With almost all of the votes tallied, opposition candidate Viktor Yanukovych claimed a victory over Prime Minister Yulia Tymoshenko by a slim margin in Sunday’s presidential runoff in Ukraine, although Tymoshenko refused to concede defeat by Monday evening local time.
Yanukovych’s success marked a political turnaround since his loss during the 2004 Orange Revolution. During that year’s election, he appeared to win in a runoff vote, which was later deemed fraudulent. Following massive street protests, he lost in a re-vote to the Western-oriented candidate Viktor Yushchenko.
The incumbent Yushchenko, however, saw his popularity ebb in subsequent years due in part to Ukraine’s economic problems and government infighting. And six years later, he was defeated in the first round of elections in January, during which Yanukovych and Tymoshenko became the top two vote-getters, launching Sunday’s runoff.
Now with 99 percent of the votes counted, the Central Election Commission said Yanukovych garnered 48.66 percent of the vote to Tymoshenko’s 45.75 percent, Reuters reported on Monday.
Tymoshenko had not conceded defeat by Monday evening, and she postponed a press conference originally scheduled for Monday afternoon to Tuesday.
David Stern, GlobalPost‘s reporter based in Kiev, said Tymoshenko is in an unfamiliar position. “She’s not used to losing. … She could try and challenge the elections, but I think that even she realizes that’s probably a losing prospect.”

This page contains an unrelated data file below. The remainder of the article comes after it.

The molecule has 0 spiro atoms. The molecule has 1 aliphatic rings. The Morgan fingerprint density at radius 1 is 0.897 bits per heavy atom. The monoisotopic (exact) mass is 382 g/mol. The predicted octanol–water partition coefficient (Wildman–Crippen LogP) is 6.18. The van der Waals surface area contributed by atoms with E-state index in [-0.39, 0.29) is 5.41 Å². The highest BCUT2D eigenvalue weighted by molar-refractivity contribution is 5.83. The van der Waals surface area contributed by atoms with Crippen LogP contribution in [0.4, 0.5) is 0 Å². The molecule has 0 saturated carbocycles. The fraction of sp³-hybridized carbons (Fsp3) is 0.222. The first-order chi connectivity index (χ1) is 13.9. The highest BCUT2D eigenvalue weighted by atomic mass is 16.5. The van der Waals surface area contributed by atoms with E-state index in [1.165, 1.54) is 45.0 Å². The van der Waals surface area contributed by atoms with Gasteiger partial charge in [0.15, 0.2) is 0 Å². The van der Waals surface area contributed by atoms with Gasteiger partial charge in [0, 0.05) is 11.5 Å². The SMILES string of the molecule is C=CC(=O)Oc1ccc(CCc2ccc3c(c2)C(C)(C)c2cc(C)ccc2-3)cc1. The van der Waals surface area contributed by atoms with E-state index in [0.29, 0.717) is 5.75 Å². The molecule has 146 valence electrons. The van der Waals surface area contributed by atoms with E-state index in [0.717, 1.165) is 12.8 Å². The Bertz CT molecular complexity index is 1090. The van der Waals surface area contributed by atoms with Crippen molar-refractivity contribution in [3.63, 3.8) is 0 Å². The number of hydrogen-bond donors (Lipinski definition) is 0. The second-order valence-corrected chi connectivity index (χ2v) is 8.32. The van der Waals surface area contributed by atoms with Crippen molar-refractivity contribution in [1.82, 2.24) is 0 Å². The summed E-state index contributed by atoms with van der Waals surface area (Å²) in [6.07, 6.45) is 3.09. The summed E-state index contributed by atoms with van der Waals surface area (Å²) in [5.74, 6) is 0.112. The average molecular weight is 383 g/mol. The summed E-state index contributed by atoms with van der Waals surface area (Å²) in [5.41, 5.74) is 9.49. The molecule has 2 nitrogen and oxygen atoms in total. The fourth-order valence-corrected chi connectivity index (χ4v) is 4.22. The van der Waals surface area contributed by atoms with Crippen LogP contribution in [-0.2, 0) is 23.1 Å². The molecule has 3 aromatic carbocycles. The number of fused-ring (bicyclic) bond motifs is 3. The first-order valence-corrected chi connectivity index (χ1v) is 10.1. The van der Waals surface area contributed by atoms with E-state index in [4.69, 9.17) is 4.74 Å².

Tymoshenko had said leading up to the vote that Yanukovych’s party would try to engage in voter fraud, but international monitors have said the election met their standards:
“Yesterday’s vote was an impressive display of democratic elections. For everyone in Ukraine, this election was a victory,” Joao Soares, president of the Organization for Security and Cooperation in Europe, which coordinated the observers, said in a statement. “It is now time for the country’s political leaders to listen to the people’s verdict and make sure that the transition of power is peaceful and constructive.”
But politics are unpredictable in Ukraine, and “what comes next is anybody’s guess,” Stern said.
Hear more of his interview here: